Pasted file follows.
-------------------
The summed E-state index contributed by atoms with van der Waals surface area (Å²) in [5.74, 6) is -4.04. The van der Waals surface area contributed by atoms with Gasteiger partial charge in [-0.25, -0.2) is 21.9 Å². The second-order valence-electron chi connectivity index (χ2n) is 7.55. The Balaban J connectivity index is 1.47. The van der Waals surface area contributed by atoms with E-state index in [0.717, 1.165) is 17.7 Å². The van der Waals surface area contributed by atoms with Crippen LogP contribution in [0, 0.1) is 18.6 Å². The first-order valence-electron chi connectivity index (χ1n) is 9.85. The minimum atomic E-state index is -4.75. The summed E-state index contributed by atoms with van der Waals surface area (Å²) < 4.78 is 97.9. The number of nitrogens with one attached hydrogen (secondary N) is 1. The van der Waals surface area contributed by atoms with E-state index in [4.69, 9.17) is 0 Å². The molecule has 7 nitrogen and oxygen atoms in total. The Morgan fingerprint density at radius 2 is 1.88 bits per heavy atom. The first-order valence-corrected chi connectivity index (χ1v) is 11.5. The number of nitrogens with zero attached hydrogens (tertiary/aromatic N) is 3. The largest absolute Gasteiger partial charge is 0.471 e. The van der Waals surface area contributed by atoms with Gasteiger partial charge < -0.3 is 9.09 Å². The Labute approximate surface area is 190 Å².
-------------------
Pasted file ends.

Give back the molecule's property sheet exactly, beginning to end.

The summed E-state index contributed by atoms with van der Waals surface area (Å²) in [5.74, 6) is -4.04. The van der Waals surface area contributed by atoms with Gasteiger partial charge in [-0.25, -0.2) is 21.9 Å². The second-order valence-electron chi connectivity index (χ2n) is 7.55. The Balaban J connectivity index is 1.47. The van der Waals surface area contributed by atoms with E-state index in [0.717, 1.165) is 17.7 Å². The van der Waals surface area contributed by atoms with Crippen LogP contribution in [0, 0.1) is 18.6 Å². The first-order valence-electron chi connectivity index (χ1n) is 9.85. The minimum atomic E-state index is -4.75. The summed E-state index contributed by atoms with van der Waals surface area (Å²) < 4.78 is 97.9. The number of nitrogens with one attached hydrogen (secondary N) is 1. The van der Waals surface area contributed by atoms with E-state index in [4.69, 9.17) is 0 Å². The molecule has 7 nitrogen and oxygen atoms in total. The Morgan fingerprint density at radius 2 is 1.88 bits per heavy atom. The first-order valence-corrected chi connectivity index (χ1v) is 11.5. The number of nitrogens with zero attached hydrogens (tertiary/aromatic N) is 3. The largest absolute Gasteiger partial charge is 0.471 e. The van der Waals surface area contributed by atoms with Gasteiger partial charge < -0.3 is 9.09 Å². The Labute approximate surface area is 190 Å².